Trust me when I tell you, this combination of the need for strength, endurance and delicate balance is very tough to maintain for any length of time. The stack you see here only has 4 rocks in it, yet it took me several hours to build. Why, because it kept falling over!

You can’t really appreciate how tricky this stack is from this camera view. The red flat stone is only resting on a surface about the size of a nickel below, and the stone on top weighs about 90 pounds. It is resting on a point not much bigger than a pencil eraser. To move the top stone is very hard because if there’s even a tiny bit too much drag, it will throw off the balance of potentially all the stones below it and fall down.

I got a tremendous amount of joy and knowledge from building and watching this particular stack for a very special reason. If you look up in the sky, you see the moon. I watched carefully day by day for a couple months because I noticed that depending on where the moon was at, it influenced the lean of the top stone.

You can see light coming between the stone surfaces of the top and second stone from the top. From other angles, you can only see a sliver of light. I noticed that the size of that sliver of light changed at different times of the day.

I also noticed that the position of the moon on the horizon changed as the month progressed, which changed the basic lean of the rock as the weeks went by. It was very exciting to have a real-time experience of the moons influence on the mass and balance of the stones and really highlighted how the moon is definitely strong enough to pull on water and create tides.


Here you see me in my garden building the base of what would become a giant meditation seat. The rock I’m lifting here probably weighs about 300+ pounds. This is massively more challenging than lifting that weight in a gym on a barbell. The rocks are hard to hold onto. The ground is ever-changing. There is little room to move if you loose balance or fall.

This kind of lifting requires absolute concentration, focus, awareness, and balance. YOU CAN GET HURT EASILY AND BADLY! I’ve left my share of blood in my garden too! I don’t normally wear shoes or gloves, but I learned the hard way, particularly when lifting granite stones, that protection is preservation.

Once I get past the very heavy work, I strip down to bare feet and hands so I can feel the electromagnetics of the stones and interface more naturally and effectively with nature. Remember, shoe soles are insulators, cutting your out of the natural circuit created by earth, sky and sun.

If you look at the stack behind me, the bottom rock weights a good 400 pounds. Try getting that up the hill from the road and around the many other rock formations in my garden! Eat breakfast first!

The stones going upward range from about 150 pounds (2nd stone), to 200+ (3rd stone up from bottom), and the top stone weights about 80 pounds. Try getting them up, holding them directly over the center of gravity of not only the stone below, but the combined center of gravity of all the stones below, and you will have an entirely new definition of the term “work-out!”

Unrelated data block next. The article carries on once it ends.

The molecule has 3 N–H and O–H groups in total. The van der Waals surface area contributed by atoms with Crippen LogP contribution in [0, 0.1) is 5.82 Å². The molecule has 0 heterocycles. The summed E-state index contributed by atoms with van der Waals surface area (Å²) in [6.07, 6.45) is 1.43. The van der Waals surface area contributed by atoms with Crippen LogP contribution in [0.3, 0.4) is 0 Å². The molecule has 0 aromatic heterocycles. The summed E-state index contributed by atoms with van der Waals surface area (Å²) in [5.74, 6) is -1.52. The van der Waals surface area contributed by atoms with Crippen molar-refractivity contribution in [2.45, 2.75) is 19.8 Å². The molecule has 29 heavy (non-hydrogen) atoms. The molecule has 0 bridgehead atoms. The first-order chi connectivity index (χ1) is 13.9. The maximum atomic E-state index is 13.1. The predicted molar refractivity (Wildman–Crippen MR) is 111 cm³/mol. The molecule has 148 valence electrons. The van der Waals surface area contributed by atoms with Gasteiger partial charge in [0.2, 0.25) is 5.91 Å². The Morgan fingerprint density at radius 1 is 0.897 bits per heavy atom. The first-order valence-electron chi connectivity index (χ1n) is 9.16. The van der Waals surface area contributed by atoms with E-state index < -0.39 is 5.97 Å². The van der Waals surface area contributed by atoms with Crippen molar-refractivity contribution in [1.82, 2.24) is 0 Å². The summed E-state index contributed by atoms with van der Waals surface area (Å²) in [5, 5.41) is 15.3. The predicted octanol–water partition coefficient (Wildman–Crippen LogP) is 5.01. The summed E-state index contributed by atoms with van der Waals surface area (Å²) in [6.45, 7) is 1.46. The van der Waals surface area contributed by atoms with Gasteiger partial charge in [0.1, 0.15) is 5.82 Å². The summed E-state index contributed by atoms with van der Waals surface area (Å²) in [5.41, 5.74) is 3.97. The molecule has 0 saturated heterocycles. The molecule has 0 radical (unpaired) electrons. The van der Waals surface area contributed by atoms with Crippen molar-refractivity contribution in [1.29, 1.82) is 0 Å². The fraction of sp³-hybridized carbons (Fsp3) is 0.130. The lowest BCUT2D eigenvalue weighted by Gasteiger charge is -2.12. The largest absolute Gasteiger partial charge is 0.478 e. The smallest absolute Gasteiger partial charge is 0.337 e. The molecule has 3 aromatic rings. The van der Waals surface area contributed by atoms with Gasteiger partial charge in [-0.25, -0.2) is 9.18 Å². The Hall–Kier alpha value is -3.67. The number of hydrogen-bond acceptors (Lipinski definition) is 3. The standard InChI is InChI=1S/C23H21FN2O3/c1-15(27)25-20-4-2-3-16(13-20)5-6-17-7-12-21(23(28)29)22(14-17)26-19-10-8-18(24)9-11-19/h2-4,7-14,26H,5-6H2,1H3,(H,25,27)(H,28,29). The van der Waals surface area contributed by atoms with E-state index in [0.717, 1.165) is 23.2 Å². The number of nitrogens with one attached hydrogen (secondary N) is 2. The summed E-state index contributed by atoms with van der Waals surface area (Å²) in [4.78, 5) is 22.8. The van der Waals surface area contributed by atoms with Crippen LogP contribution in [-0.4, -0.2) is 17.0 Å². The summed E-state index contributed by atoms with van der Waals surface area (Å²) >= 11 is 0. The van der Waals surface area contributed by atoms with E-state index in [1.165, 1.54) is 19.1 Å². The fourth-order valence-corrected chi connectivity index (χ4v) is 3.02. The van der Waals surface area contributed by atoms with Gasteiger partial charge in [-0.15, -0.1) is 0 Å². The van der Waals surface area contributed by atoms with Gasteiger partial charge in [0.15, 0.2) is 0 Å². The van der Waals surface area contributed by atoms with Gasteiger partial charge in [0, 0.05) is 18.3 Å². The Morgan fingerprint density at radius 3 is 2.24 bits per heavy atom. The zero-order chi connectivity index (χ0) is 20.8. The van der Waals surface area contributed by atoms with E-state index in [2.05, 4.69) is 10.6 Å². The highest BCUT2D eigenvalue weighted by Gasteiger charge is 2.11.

As much as I love sharing this kind of exercise with people, unfortunately, it can be VERY dangerous. Your motor skills have to be highly developed. I’ve lifted rocks with people much bigger and potentially stronger than I am in the gym, yet they were always amazed that I could lift noticeably heavier stones, and hold and balance them than they could.

This often baffles them and they ask me why. The answer is simple: my life and athletic background have given me a very rich bio (life) motor (movement) profile.

Because of being raised on a farm and being involved in a wide variety of industrial environments and conditioning environments, my nervous system has learned a myriad of recruitment patterns. I’m also able to access a larger percentage of available motor units feeding any muscle or combination of muscles.

The result is that with a smaller, lighter body than many men in the gym, I can move heavier loads. Though some can lift heavier than me on a flat surface, like a gym floor, as soon as the environment becomes unpredictable, balance, coordination, and agility become their limiting factors and because I’ve developed those bio-motor abilities, I gain the advantage over them.

This is one reason I do so many single arm lifts with dumbbells, kettle-bells and club-bells as well as using a variety of lifting surfaces, such as BOSU balls, Swiss balls, and a variety of other surfaces.

If you want to enhance your bio-motor profile, I’d recommend you study and practice the many methods I share in my video series titled, “Strong ‘N’ Stable“, which shows how to mix Swiss balls with a variety of other modalities.

Well, I hope you now feel more comfortable. With this basic knowledge, you can really enjoy unbound play with stones and nature. The healing benefits are almost unlimited. That said, you will never know until you try!

I look forward to sharing something new with you tomorrow.

Enjoy your rock-stacking!

Love and chi,
Paul Chek